text. Unlike paper references, however, webpages can change, so we need a date of access as well as the full web reference. In thelist ofreferences at the end ofyour article,the item should read something like this:Allmusic.com (2006), (online)http://www.allmusic.comAccessed 12 October 2006.Anon. ‘As One Individual? The CollaborationofGilbert or Sullivan’ (Text ofa paperpresented at the Buxton International Gilbertand Sullivan Festival on August 12th 2000)http://www.users.globalnet.co.uk/~ajcrowth/buxton2000.htmAccessed 06 September 2001.
Notes appear at the side ofappropriate pages,but the numerical sequence runs throughoutthe article. Notes should be kept to a minimum.In general, ifsomething is worth saying, it isworth saying in the text itself. A note will divertthe reader’s attention away from yourargument. Ifyou think a note is necessary,make it as briefand to the point as possible.Use Word’s note-making facility, and ensurethat your notes are endnotes, not footnotes.Place note calls outside the punctuation, soAFTER the comma or the full stop. The notecall must be in superscripted Arabic (1, 2, 3).
We welcome images illustrating an article.All images need a resolution ofat least 300 dpi.The image should always be accompanied bya suitable caption (the omission ofa captionis only acceptable ifyou feel the impact oftheimage would be reduced by the provision of written context). All illustrations,photographs, diagrams, maps, etc. shouldfollow the same numerical sequence and beshown as Figure 1, Figure 2, etc. Ifimagesare submitted electronically as separate files,the files should be clearly labeled andindication given as to where they should beplaced in the text. Reproduction will normallybe in black-and-white. Images sent in as e-mailattachments should accordingly be greyscale.
Tables should be supplied either within theWord document ofthe main text or asseparate Word documents.
Musical notation, scores or diagrams are bestconstructed in an object-oriented computerprogram rather than a text-oriented one (eg.,Sibelius). These should be supplied to us intheir original software form aswell as either a JPEG, TIFF or Acrobat PDF document.
Copyright clearance should be indicated bythe contributor and is always theresponsibility ofthe contributor. Unless aspecific agreement has been made, acceptedarticles become the copyright ofthe journal.The copyright clearance form should becompleted and sent to the Editors toaccompany every submission.•The text, including the notes, should be inTimes New Roman 12 point.•The text, including the endnotes, must bedouble-spaced.•The text should have at least 2.5 cm marginsfor annotation by the editorial team.•You may send the text justified or unjustified.•You may, ifyou wish, break up your textwith sub-titles, which should be set inordinary text and bold, not ‘all caps’.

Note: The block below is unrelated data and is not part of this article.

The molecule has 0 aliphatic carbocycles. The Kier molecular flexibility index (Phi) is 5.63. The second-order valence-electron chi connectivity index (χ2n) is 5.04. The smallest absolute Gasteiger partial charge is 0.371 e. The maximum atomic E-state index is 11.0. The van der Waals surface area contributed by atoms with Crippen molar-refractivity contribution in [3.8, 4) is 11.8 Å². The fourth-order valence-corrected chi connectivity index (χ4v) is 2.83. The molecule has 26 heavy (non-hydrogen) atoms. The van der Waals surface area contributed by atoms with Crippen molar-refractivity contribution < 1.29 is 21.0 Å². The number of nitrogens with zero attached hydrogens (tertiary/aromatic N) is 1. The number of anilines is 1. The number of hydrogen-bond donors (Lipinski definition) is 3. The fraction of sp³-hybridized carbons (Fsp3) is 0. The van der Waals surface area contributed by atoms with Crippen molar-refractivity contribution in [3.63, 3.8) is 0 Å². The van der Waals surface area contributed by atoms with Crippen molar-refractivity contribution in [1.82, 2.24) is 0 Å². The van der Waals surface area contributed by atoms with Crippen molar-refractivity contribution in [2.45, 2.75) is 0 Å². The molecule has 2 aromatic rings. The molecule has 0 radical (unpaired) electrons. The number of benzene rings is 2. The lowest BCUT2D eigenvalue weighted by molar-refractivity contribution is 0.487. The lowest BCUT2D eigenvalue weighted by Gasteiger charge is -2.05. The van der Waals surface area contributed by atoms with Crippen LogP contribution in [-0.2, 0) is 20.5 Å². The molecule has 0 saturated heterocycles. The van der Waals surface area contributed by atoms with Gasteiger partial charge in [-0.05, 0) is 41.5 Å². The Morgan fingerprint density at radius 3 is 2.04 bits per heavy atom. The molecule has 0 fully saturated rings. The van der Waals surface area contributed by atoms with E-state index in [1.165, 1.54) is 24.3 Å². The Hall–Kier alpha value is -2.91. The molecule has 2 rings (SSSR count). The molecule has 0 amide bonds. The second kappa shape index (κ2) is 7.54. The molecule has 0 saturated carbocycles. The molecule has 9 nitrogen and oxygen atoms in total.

•Quotations must be within single invertedcommas. Material quoted within cited textshould be in double inverted commas.•Quotations must be within the body ofthetext unless they exceed approximately fourlines ofyour text. In this case, they shouldbe separated from the body ofthe text andindented.•Omitted material should be signalled thus:[...]. Note that there are no spacesbetween the suspension points.
Borroff, E. (1984), ‘Origin ofSpecies: ConflictingViews ofAmerican Musical TheaterHistory’,
2:4, pp.101–112.Gänzl, K. (1986a),
The British Musical Theatre:Volume 1: 1865–1914
, London:Macmillan Press, Ltd. –––(1986b),
The British Musical Theatre: Volume 1:1915–1984
, London: Macmillan Press, Ltd.Hirsch, F. (2005),
Harold Prince and the AmericanMusical Theatre
,New York: Applause Theatreand Cinema Books.Gottfried, M. (1999), ‘Sleeve notes to “Gypsy”’[Original Broadway Cast Album] [CD], Colum-bia Broadway Masterworks, SMK 60848. Johnson, C. (1998), ‘The Secret Diary ofCatherine Johnson’, program notes to